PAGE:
Next came the inevitable question:  "Does that mean fewer and few people will actually go to the theaters?" Katzenberg quickly replied, "No, just the opposite - it's like sports.  Look at sports today.  It has never been more popular.  In the same way that sports has been completely transformed - now you can experience it on so many different levels and price points accordingly along the way and that's what will happen to us."


In the past few years, VOD has made it possible for viewers to purchase and watch films that are still in the theater.  Rather than take away from box office revenue, it actually helped increase awareness and success of the film's theatrical release.  For example, last year Lionsgate released Arbitrage on VOD and in theaters simultaneously, resulting in success for both markets.  Friedman added, "people want to consume when they can in different ways - it really is an educational process that we are working with our partners on the exhibition side so that everybody wins - you don't want to hurt a ten billion dollar window, which is currently the theatrical window, nobody wants that, it's too important - it's really about trying to figure out how we make it available on all levels and not hurt any of the opportunities."


V. Renee from also argues:


Perhaps the trick here is to not look at VODs and other new distribution platforms as disruptive technology, but as just another way to experience a product. Because honestly, there really isnt a way to recreate the experience of watching a film in a theater. There isnt a TV screen big enough, surround sound loud enough, or couch full of family and friends long enough to mimic that cinematic magic.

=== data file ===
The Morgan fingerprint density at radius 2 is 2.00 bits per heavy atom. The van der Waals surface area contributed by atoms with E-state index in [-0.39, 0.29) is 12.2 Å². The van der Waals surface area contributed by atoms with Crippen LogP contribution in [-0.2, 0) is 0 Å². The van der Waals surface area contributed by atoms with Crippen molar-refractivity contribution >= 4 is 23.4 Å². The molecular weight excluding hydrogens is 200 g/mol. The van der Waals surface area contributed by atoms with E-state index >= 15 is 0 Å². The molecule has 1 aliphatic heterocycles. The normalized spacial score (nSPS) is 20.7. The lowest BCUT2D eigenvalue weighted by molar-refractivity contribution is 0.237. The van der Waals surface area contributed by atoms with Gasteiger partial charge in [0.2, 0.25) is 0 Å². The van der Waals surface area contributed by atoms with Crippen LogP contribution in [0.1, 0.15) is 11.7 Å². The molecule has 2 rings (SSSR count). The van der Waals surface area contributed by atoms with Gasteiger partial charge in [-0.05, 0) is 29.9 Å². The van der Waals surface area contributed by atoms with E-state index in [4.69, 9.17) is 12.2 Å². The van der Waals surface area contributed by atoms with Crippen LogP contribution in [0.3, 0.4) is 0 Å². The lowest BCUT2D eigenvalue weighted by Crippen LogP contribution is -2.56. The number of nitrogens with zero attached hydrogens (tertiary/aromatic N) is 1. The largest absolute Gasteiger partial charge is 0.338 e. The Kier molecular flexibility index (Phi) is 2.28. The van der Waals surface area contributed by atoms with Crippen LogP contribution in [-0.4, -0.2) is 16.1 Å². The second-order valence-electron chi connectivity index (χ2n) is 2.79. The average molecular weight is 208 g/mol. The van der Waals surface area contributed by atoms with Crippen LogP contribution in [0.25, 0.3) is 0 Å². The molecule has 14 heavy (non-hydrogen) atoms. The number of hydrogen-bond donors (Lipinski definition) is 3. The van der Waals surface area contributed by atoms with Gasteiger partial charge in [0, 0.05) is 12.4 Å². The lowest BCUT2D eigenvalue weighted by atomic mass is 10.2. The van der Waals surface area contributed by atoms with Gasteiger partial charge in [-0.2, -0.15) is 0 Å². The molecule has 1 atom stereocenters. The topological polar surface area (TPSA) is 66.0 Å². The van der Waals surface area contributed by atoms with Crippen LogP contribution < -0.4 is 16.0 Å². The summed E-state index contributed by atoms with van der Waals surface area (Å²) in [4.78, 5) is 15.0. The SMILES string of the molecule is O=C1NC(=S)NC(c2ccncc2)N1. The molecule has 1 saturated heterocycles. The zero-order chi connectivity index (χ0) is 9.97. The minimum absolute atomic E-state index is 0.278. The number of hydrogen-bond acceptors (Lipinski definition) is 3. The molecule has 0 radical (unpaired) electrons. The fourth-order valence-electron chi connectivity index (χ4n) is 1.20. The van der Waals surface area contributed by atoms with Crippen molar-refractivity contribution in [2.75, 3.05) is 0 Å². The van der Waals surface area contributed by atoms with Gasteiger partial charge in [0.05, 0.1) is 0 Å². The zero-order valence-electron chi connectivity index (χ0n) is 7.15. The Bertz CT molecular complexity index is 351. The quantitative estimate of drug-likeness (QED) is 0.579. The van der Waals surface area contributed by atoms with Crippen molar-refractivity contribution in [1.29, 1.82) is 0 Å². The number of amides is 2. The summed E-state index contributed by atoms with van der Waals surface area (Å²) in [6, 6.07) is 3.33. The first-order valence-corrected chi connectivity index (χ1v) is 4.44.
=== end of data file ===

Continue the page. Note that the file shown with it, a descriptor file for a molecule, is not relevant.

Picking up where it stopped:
Just this month, Vulture interviewed Michael De Luca, former president of New Line, and was asked about the moviegoing climate.  He said,  "I happen to think that studios can walk and chew gum at the same time. I think they can develop, plan for, release, and market big-budget tentpoles while also feeding their slate with other kinds of movies - as digital comes of age, I think there will be more places to put a movie than ever before, and when VOD really comes of age internationally, I think there’s going to be another spike in terms of a need for product."


The movie business is only expanding, not disintegrating.  It is true that ticket sales will increase, theaters will become nicer and movies will be available outside of the cineplex.  But at the end of the day, films were made for an audience on the big screen.  Keeping the experience interesting and engaging is up to the filmmakers.   As as we have just witnessed with the success of Gravity at the box office - we still want that public, cinematic experience.


See my related post: The Inception of Gravity: Never Giving Up in the Face of Adversity



NoFilmSchool: Will Independent Film Survive the Spielberg/Lucas Cinemapocalypse Prediction?

The Hollywood Reporter: The Executives - Full Uncensored Interview

Vulture: Interview with Michael De Luca